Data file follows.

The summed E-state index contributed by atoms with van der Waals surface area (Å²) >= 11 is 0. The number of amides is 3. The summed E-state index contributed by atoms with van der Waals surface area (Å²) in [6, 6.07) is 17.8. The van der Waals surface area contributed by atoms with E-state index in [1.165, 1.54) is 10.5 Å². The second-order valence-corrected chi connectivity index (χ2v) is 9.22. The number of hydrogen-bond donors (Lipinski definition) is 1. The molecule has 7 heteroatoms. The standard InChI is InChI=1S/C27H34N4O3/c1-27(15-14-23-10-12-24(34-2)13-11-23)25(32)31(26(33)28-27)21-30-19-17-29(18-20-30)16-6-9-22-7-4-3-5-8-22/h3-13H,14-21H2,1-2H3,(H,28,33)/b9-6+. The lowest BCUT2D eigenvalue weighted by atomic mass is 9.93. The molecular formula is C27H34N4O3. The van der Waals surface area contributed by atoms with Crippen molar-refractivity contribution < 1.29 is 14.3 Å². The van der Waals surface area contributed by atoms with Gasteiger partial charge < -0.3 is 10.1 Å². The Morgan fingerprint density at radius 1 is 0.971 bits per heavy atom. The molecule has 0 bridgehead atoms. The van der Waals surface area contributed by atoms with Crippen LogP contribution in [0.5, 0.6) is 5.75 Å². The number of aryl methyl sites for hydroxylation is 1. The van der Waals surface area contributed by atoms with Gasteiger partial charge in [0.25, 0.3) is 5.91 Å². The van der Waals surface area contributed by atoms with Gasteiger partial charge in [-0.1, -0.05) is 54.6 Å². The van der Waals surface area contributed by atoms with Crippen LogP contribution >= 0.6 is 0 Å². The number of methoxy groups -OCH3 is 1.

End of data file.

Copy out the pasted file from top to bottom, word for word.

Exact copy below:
The summed E-state index contributed by atoms with van der Waals surface area (Å²) >= 11 is 0. The number of amides is 3. The summed E-state index contributed by atoms with van der Waals surface area (Å²) in [6, 6.07) is 17.8. The van der Waals surface area contributed by atoms with E-state index in [1.165, 1.54) is 10.5 Å². The second-order valence-corrected chi connectivity index (χ2v) is 9.22. The number of hydrogen-bond donors (Lipinski definition) is 1. The molecule has 7 heteroatoms. The standard InChI is InChI=1S/C27H34N4O3/c1-27(15-14-23-10-12-24(34-2)13-11-23)25(32)31(26(33)28-27)21-30-19-17-29(18-20-30)16-6-9-22-7-4-3-5-8-22/h3-13H,14-21H2,1-2H3,(H,28,33)/b9-6+. The lowest BCUT2D eigenvalue weighted by atomic mass is 9.93. The molecular formula is C27H34N4O3. The van der Waals surface area contributed by atoms with Crippen molar-refractivity contribution < 1.29 is 14.3 Å². The van der Waals surface area contributed by atoms with Gasteiger partial charge < -0.3 is 10.1 Å². The Morgan fingerprint density at radius 1 is 0.971 bits per heavy atom. The molecule has 0 bridgehead atoms. The van der Waals surface area contributed by atoms with Crippen LogP contribution in [0.5, 0.6) is 5.75 Å². The number of aryl methyl sites for hydroxylation is 1. The van der Waals surface area contributed by atoms with Gasteiger partial charge in [0.25, 0.3) is 5.91 Å². The van der Waals surface area contributed by atoms with Gasteiger partial charge in [-0.1, -0.05) is 54.6 Å². The van der Waals surface area contributed by atoms with Crippen LogP contribution >= 0.6 is 0 Å². The number of methoxy groups -OCH3 is 1.